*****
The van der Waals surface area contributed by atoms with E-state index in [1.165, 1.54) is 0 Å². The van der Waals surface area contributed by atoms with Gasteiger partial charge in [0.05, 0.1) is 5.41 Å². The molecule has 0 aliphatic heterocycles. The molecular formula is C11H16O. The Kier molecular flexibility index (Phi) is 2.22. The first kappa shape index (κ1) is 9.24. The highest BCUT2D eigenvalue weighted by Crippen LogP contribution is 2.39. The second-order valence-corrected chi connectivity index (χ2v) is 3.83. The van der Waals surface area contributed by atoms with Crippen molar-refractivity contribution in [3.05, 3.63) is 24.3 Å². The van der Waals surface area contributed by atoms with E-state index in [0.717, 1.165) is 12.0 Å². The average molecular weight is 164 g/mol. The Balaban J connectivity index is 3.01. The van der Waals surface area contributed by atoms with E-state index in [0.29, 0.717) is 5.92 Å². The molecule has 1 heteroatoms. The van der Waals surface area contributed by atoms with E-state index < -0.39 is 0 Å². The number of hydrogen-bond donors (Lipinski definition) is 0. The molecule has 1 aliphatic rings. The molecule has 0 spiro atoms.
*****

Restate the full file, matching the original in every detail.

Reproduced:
The van der Waals surface area contributed by atoms with E-state index in [1.165, 1.54) is 0 Å². The van der Waals surface area contributed by atoms with Gasteiger partial charge in [0.05, 0.1) is 5.41 Å². The molecule has 0 aliphatic heterocycles. The molecular formula is C11H16O. The Kier molecular flexibility index (Phi) is 2.22. The first kappa shape index (κ1) is 9.24. The highest BCUT2D eigenvalue weighted by Crippen LogP contribution is 2.39. The second-order valence-corrected chi connectivity index (χ2v) is 3.83. The van der Waals surface area contributed by atoms with Crippen molar-refractivity contribution in [3.05, 3.63) is 24.3 Å². The van der Waals surface area contributed by atoms with E-state index in [0.717, 1.165) is 12.0 Å². The average molecular weight is 164 g/mol. The Balaban J connectivity index is 3.01. The van der Waals surface area contributed by atoms with E-state index in [0.29, 0.717) is 5.92 Å². The molecule has 1 heteroatoms. The van der Waals surface area contributed by atoms with E-state index < -0.39 is 0 Å². The number of hydrogen-bond donors (Lipinski definition) is 0. The molecule has 1 aliphatic rings. The molecule has 0 spiro atoms.